The Pittsburgh Steelers have experienced an uncommon amount of roster turnover over the last few seasons, which just so happened to coincide with consecutive years without a postseason berth.
As a result, we’re finding an unusual amount of new faces in the starting lineup compared just to last season, when the season before already introduced several new starters.
The rapid turnover in successive seasons certainly has much to do with the organization’s personnel management over the previous years. Time, as always, came out the victor as they felt the ramifications of trying to hold together a championship roster that could no longer perform like one.
Considering how different the projected starting lineup for the start of the 2014 season is from just two seasons ago, I think it would be interesting to revisit the roster from the 2010 season—the last time the Steelers competed for a championship—to see how different this new team truly is.
Aaron Smith commanded the left defensive end spot for the Steelers from 2000 to 2011, though his final three seasons were badly marred by injury. He missed all but 15 games from 2009 to 2011.
That includes the final 10 games of the 2010 regular season and the Steelers’ three playoff games, culminating in the team’s eighth Super Bowl appearance.
But the Sports Illustrated All-Decade Team defensive end for the 00s is still the gold standard when it comes to that position on the Steelers’ roster.
Pittsburgh was hoping to have a smooth transition from one era to the next when they took preemptive action in drafting Ziggy Hood in the first round in 2009. The thought was that he could be ready to step in when Smith’s run has ended.
As we saw this past offseason, however, the Steelers felt he never lived up to his capabilities, and they chose not to attempt to re-sign him after his rookie contract was up. Meanwhile, their other recent first-round defensive end, Cameron Heyward, has taken over the right defensive end spot of Brett Keisel.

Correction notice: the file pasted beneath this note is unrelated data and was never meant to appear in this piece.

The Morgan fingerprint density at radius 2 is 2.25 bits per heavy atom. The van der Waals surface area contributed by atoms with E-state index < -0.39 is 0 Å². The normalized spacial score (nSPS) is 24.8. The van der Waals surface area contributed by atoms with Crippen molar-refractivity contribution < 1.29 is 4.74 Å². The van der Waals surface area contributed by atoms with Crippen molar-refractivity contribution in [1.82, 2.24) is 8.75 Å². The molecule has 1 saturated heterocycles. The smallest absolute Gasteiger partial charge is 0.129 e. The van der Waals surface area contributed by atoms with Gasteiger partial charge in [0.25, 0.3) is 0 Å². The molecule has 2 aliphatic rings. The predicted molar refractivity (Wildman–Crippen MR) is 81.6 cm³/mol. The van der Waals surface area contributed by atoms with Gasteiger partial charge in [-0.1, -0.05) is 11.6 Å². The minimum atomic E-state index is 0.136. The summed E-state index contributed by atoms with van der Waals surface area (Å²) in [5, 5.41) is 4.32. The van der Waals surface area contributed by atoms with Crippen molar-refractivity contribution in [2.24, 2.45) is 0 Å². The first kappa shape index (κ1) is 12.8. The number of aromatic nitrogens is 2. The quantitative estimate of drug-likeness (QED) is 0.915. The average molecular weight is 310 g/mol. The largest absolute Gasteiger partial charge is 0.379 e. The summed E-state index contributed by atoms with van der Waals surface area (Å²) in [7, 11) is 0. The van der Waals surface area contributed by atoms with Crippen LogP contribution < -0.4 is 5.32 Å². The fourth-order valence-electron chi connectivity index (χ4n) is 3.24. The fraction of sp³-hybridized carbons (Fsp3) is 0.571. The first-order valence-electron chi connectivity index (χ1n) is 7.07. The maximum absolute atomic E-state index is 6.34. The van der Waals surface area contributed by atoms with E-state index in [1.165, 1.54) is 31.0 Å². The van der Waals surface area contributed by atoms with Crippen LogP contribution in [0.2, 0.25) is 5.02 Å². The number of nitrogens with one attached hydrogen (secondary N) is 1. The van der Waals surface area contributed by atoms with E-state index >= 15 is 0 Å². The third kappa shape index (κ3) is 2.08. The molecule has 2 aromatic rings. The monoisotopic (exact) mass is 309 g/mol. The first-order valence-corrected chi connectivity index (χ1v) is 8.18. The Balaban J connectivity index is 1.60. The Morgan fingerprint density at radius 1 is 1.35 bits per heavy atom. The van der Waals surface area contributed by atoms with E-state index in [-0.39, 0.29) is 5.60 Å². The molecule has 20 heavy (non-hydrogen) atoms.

The new hope for the future is rookie second-rounder Stephon Tuitt, but while he’s expected to get his share of playing time in his first season, it doesn’t appear at the moment that starting immediately is in the cards.
To that end, the Steelers are hoping to bridge the gap between the past and the future by turning to free agent signing Cam Thomas.
The hope is that Thomas can turn in a representative performance reminiscent of the likes of a Travis Kirschke, Chris Hoke, or Nick Eason, though none of those were tasked to be a starter outside of injury necessity.
The organization, of course, wouldn’t mind if the future comes early, with Tuitt proving a quick learner and able to start at some point during his rookie season.
First-year players typically find themselves in more unfavorable situations when it comes to competing for playing time, but with the loss of three defensive ends, it’s a virtual certainty that he will get his share of snaps later this year, but it’s unrealistic to expect a championship-worthy performance from him in 2014.